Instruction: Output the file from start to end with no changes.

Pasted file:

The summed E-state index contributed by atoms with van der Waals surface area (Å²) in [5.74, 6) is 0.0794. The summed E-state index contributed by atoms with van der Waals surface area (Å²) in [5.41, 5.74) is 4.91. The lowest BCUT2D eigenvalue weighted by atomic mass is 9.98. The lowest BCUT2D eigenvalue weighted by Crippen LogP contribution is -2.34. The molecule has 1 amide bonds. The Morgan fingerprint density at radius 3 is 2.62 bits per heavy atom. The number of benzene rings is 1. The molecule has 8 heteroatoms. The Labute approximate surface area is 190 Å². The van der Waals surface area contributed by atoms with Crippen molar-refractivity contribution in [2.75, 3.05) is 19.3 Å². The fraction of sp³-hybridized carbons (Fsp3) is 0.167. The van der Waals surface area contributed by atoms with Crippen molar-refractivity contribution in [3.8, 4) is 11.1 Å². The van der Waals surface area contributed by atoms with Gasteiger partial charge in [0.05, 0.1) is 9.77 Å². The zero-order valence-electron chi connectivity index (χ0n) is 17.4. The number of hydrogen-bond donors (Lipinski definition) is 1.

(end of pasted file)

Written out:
The summed E-state index contributed by atoms with van der Waals surface area (Å²) in [5.74, 6) is 0.0794. The summed E-state index contributed by atoms with van der Waals surface area (Å²) in [5.41, 5.74) is 4.91. The lowest BCUT2D eigenvalue weighted by atomic mass is 9.98. The lowest BCUT2D eigenvalue weighted by Crippen LogP contribution is -2.34. The molecule has 1 amide bonds. The Morgan fingerprint density at radius 3 is 2.62 bits per heavy atom. The number of benzene rings is 1. The molecule has 8 heteroatoms. The Labute approximate surface area is 190 Å². The van der Waals surface area contributed by atoms with Crippen molar-refractivity contribution in [2.75, 3.05) is 19.3 Å². The fraction of sp³-hybridized carbons (Fsp3) is 0.167. The van der Waals surface area contributed by atoms with Crippen molar-refractivity contribution in [3.8, 4) is 11.1 Å². The van der Waals surface area contributed by atoms with Gasteiger partial charge in [0.05, 0.1) is 9.77 Å². The zero-order valence-electron chi connectivity index (χ0n) is 17.4. The number of hydrogen-bond donors (Lipinski definition) is 1.